People spent their time in quarantine buying low-cost things that are sourced from Amazon—from exercise equipment to kitchen mixers. They’re buying computers, TVs, headphones, etc. Many things that are sourced from China.
Will the supply chain get better anytime soon? Lead time and prices are going to increase. Everyone is dealing with it right now. We can’t be the link that absorbs all the cost increases. The federal government knew that the influx of money into the economy plus the supply chain issues were going to lead to increased prices. This is going to lead to inflation. Inflation does slow growth. But everyone is saying that interest rates will be holding steady ingo 2022. We think the supply chain issues will continue into 2022 but it’s currently a game of wait and see.
So what can manufacturers do in the meantime to mitigate the problems that come with supply chain issues? We share a few tips in this episode you don’t want to miss. Check it out!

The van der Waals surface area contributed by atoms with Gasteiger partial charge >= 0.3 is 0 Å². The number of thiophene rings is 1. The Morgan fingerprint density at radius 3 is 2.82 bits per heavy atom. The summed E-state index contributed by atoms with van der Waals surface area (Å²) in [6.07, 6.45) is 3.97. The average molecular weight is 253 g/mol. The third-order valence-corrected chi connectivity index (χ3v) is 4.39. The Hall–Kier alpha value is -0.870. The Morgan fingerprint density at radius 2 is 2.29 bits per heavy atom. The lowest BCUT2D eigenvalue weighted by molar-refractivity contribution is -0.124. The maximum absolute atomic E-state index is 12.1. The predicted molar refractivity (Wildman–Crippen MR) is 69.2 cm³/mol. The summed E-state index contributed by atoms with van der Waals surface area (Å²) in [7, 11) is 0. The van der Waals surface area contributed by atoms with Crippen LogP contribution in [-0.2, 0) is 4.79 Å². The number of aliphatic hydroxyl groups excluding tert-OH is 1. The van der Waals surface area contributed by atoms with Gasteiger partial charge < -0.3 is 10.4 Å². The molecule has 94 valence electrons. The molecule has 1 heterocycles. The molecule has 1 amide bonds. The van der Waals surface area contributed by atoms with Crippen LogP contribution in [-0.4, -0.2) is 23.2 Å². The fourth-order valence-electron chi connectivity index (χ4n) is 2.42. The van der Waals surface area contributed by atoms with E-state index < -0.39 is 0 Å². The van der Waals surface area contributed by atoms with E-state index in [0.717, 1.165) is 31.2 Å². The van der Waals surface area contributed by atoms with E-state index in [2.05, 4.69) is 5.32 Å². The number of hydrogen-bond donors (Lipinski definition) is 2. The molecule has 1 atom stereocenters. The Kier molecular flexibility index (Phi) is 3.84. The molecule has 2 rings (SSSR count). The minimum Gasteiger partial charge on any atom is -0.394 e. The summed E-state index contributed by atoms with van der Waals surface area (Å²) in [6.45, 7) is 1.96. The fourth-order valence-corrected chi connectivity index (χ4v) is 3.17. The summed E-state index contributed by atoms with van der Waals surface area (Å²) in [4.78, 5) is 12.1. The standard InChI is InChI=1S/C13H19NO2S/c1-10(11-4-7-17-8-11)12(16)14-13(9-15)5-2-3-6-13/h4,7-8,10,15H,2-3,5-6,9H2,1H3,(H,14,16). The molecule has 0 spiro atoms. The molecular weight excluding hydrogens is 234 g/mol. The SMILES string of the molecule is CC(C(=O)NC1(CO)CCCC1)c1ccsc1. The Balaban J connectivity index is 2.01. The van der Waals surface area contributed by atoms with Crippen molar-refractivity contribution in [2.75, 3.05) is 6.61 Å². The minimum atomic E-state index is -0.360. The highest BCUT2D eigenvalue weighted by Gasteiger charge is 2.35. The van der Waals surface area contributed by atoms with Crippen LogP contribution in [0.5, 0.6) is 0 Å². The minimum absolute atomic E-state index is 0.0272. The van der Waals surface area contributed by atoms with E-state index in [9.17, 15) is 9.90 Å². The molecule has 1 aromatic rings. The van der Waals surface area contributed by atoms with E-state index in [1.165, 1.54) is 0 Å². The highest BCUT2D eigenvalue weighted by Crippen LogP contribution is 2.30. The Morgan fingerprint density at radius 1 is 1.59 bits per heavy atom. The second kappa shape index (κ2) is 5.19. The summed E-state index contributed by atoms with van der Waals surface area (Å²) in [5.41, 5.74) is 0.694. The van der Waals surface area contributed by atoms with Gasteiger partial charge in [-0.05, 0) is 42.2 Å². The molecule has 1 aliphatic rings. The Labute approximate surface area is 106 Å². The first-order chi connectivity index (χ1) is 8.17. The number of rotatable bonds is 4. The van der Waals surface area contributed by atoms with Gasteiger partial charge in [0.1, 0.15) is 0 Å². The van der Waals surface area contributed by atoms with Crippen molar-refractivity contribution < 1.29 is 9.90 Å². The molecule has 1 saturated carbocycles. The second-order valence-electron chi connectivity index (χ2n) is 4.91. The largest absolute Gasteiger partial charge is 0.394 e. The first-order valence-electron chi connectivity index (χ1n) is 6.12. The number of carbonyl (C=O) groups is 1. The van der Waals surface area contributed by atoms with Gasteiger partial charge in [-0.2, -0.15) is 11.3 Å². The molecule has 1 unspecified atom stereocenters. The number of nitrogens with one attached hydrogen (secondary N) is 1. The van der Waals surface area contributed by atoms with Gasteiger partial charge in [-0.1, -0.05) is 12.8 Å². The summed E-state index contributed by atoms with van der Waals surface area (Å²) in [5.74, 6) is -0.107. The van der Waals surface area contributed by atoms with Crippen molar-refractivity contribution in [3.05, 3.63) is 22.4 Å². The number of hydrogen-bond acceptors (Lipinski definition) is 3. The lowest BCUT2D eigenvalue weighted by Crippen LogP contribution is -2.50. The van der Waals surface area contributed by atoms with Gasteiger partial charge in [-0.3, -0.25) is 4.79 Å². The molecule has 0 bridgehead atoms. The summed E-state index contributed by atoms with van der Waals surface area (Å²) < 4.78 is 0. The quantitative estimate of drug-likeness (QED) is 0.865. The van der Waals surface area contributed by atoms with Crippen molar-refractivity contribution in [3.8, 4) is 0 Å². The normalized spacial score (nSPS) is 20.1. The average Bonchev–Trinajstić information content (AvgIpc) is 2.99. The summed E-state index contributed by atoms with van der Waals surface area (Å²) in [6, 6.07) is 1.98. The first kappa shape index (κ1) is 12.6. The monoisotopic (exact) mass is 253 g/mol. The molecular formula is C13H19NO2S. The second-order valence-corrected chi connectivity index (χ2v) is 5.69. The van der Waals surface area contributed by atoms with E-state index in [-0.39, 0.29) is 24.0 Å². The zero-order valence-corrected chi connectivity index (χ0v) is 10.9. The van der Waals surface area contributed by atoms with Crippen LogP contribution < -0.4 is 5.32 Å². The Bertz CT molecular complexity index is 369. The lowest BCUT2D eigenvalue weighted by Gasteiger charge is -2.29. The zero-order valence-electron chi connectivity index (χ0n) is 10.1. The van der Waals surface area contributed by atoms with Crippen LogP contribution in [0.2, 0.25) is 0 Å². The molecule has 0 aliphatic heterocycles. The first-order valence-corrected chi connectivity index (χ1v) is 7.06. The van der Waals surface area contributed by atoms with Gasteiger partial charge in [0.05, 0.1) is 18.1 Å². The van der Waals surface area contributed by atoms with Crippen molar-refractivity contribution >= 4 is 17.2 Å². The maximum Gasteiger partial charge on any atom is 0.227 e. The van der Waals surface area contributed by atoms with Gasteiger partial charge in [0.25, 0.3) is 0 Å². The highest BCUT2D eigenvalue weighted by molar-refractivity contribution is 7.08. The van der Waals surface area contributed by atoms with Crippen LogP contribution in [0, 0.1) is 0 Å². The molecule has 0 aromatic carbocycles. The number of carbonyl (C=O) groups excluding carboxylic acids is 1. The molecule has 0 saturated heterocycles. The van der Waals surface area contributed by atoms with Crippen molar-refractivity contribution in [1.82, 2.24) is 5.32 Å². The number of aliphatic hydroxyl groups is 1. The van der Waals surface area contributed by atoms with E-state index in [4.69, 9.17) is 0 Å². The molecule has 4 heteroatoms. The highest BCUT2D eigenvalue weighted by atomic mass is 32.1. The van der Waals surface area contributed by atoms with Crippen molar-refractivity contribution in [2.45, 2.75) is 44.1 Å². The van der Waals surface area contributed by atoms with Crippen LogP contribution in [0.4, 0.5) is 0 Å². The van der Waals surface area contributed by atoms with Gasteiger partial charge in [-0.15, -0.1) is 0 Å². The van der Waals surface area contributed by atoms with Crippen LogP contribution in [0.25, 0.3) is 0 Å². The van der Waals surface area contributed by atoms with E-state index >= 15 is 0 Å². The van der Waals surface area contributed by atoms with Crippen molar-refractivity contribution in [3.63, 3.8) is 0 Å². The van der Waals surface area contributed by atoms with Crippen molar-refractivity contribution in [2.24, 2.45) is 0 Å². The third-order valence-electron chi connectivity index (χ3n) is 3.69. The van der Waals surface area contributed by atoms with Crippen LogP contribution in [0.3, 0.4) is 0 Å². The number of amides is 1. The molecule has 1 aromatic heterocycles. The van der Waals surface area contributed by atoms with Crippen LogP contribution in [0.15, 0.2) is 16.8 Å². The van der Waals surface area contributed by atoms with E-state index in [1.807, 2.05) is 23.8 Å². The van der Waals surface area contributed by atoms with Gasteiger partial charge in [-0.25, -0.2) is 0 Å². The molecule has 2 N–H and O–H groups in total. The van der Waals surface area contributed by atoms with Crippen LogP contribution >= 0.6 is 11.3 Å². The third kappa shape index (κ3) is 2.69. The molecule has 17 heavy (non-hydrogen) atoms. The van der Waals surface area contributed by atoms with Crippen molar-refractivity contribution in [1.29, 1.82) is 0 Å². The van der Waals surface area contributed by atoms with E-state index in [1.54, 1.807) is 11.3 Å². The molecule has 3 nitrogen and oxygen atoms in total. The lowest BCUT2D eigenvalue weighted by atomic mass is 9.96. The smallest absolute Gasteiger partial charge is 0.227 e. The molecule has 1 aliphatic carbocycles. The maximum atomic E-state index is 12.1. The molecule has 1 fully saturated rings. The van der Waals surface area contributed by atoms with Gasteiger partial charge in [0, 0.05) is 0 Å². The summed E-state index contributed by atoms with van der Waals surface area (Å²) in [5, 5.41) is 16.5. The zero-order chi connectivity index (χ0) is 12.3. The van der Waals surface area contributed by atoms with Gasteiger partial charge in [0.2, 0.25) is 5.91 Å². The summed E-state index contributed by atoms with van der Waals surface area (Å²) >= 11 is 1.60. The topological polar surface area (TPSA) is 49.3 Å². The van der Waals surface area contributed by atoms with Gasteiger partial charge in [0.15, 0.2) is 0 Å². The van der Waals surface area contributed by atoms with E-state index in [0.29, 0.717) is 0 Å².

Resources mentioned on this episode Get The Boring Bar Newsletter - Text CHIPS to 38470 to subscribe!
Camino Island by John Grisham U.S. manufacturing activity rises; shortages linger Connect With MakingChips www.MakingChips.com On Facebook On LinkedIn On Instagram On Twitter On YouTube
Are Your Data Requirements Driving Your Employees Away?
Do your employees feel like they’re a means to an end? I think a lot of team members don’t realize—or believe—that we care about them. Some feel that when you hold them accountable to hit their numbers that data is all you care about. But that isn’t always the case. At the end of the day, we’re all business leaders who need an efficient working environment. So where do we find a balance between data, accountability, and caring for our team members? How do we drive profitability without driving our employees away? Listen to this episode of Making Chips for the full discussion!